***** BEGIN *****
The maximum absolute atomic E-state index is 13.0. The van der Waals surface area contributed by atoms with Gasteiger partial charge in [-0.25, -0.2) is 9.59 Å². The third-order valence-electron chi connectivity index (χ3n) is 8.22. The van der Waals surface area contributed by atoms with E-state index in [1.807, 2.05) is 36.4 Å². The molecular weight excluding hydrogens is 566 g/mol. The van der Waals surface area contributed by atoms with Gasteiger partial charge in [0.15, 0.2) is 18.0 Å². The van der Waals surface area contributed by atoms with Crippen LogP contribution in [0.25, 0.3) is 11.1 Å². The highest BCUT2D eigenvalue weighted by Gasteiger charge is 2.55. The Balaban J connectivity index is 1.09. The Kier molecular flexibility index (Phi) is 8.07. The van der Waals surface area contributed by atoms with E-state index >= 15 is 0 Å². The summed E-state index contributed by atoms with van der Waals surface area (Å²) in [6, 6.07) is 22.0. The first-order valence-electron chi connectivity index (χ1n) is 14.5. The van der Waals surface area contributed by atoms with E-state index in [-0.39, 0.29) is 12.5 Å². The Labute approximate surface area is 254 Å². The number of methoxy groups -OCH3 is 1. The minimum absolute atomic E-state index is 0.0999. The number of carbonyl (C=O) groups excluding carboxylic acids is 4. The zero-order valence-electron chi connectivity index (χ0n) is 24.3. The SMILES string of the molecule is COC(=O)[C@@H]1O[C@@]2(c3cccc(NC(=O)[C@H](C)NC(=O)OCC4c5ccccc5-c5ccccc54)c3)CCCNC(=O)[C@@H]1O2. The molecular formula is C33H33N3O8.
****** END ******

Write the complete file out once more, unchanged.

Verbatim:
The maximum absolute atomic E-state index is 13.0. The van der Waals surface area contributed by atoms with Gasteiger partial charge in [-0.25, -0.2) is 9.59 Å². The third-order valence-electron chi connectivity index (χ3n) is 8.22. The van der Waals surface area contributed by atoms with E-state index in [1.807, 2.05) is 36.4 Å². The molecular weight excluding hydrogens is 566 g/mol. The van der Waals surface area contributed by atoms with Gasteiger partial charge in [0.15, 0.2) is 18.0 Å². The van der Waals surface area contributed by atoms with Crippen LogP contribution in [0.25, 0.3) is 11.1 Å². The highest BCUT2D eigenvalue weighted by Gasteiger charge is 2.55. The Balaban J connectivity index is 1.09. The Kier molecular flexibility index (Phi) is 8.07. The van der Waals surface area contributed by atoms with E-state index >= 15 is 0 Å². The summed E-state index contributed by atoms with van der Waals surface area (Å²) in [6, 6.07) is 22.0. The first-order valence-electron chi connectivity index (χ1n) is 14.5. The van der Waals surface area contributed by atoms with E-state index in [-0.39, 0.29) is 12.5 Å². The Labute approximate surface area is 254 Å². The number of methoxy groups -OCH3 is 1. The minimum absolute atomic E-state index is 0.0999. The number of carbonyl (C=O) groups excluding carboxylic acids is 4. The zero-order valence-electron chi connectivity index (χ0n) is 24.3. The SMILES string of the molecule is COC(=O)[C@@H]1O[C@@]2(c3cccc(NC(=O)[C@H](C)NC(=O)OCC4c5ccccc5-c5ccccc54)c3)CCCNC(=O)[C@@H]1O2. The molecular formula is C33H33N3O8.